Philip Levine talks poetry with students
By Lauren Feeney '15
November 05, 2013
November 05, 2013
Professor Steve Yarbrough moderated the question-and-answer session in the Beard Room of the Little Building. Yarbrough opened the session by asking Levine if English Romantic poet John Keats could be an influence for young, present-day poets.
“Is there something in Keats for young people today? Well, there’s everything,” Levine said. “Not only a great poet, he was a great man. His letters, for me, are the greatest documents we’ve ever had about what it’s like to dedicate your life to poetry; the complexity, the difficulty, the beauty, the marvelous moments that arise, and the frustrations.”
When asked about his opinion of American poetry today, Levine said, “I don’t think the rest of the world takes American poetry that seriously.”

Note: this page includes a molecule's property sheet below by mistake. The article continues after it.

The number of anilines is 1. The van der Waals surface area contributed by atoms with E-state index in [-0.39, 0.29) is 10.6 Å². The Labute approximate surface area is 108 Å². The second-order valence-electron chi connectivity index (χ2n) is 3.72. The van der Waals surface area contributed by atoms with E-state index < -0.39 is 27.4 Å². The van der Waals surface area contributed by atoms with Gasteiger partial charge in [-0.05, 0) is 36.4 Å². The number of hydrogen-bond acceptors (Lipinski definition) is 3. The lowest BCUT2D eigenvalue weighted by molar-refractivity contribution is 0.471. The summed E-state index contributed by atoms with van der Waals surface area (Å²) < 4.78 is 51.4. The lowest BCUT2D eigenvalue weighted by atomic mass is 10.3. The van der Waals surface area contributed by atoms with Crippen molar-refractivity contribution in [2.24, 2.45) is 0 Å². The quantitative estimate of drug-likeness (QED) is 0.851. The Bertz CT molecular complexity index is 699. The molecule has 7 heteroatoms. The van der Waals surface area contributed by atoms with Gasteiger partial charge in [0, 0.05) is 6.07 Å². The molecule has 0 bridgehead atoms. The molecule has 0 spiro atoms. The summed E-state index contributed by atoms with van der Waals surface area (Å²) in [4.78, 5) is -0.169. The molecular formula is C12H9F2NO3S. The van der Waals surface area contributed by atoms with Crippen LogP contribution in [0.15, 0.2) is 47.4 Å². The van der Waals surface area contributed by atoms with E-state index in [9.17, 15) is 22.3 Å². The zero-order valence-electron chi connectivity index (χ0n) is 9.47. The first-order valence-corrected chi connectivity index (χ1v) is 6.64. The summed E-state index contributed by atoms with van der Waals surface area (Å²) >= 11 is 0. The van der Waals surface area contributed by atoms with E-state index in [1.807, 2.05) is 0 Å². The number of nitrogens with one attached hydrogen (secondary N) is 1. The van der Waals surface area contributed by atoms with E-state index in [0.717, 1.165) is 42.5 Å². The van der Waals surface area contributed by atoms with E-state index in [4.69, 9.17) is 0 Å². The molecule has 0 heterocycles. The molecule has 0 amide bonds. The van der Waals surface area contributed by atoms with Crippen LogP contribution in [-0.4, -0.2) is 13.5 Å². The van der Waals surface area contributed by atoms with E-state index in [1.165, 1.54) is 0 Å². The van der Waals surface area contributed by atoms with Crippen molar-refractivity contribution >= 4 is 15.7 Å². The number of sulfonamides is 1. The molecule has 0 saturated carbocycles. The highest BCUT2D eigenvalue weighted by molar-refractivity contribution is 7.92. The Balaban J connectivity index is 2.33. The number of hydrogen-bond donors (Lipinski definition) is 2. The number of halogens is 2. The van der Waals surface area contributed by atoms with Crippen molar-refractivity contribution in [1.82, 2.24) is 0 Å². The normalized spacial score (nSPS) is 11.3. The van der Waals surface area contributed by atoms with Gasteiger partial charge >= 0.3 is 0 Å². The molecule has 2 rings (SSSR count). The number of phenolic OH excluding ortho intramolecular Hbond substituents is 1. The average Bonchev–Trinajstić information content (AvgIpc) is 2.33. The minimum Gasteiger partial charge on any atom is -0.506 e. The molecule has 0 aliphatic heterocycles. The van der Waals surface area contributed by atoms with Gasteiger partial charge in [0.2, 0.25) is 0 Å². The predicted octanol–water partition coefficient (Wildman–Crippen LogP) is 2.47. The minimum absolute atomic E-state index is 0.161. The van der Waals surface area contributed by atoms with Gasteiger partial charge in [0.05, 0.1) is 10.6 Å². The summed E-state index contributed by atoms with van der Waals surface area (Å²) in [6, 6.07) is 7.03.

He shared a story about a couple he met in the Netherlands who did not recognize the names of American poets Hart Crane and Robert Frost.
“Then I asked them about Philip Levine. No, they never heard of him,” said Levine, eliciting laughs from the audience. “I said, well, you’re talking to him.“
One audience member asked Levine about his experience writing novels.
“The temptation was there and I was foolish enough to succumb,” Levine said. “As Oscar Wilde said, ‘I can resist everything but temptation.’”
A professor in the English department at California State University Fresno for more than 30 years, Levine shared his advice for aspiring poets.
“I was very careful about encouraging people to pursue it as a life. I would make it clear that it’s not easy.”
However, Levine was amazed at the talent he witnessed in his classroom.
“It was incredible. You knew they wanted to be poets. There were a lot of classes where once you saw their work, it was kind of thrilling… to be able to spend a semester or more with someone with real talent. I wasn’t trying to convert people, I was trying to help them.”
Levine gives credit to the best poets of his generation for his work, citing prolific poets such as Allen Ginsberg, Frank O’Hara, Gary Soto, and Sylvia Plath.
“American poetry seems kind of wonderful in a way,” said Levine. “Because no matter what you’ll write, you’ll find friends that love what you do.”
A reading of Levine’s work followed in the Bordy Theater.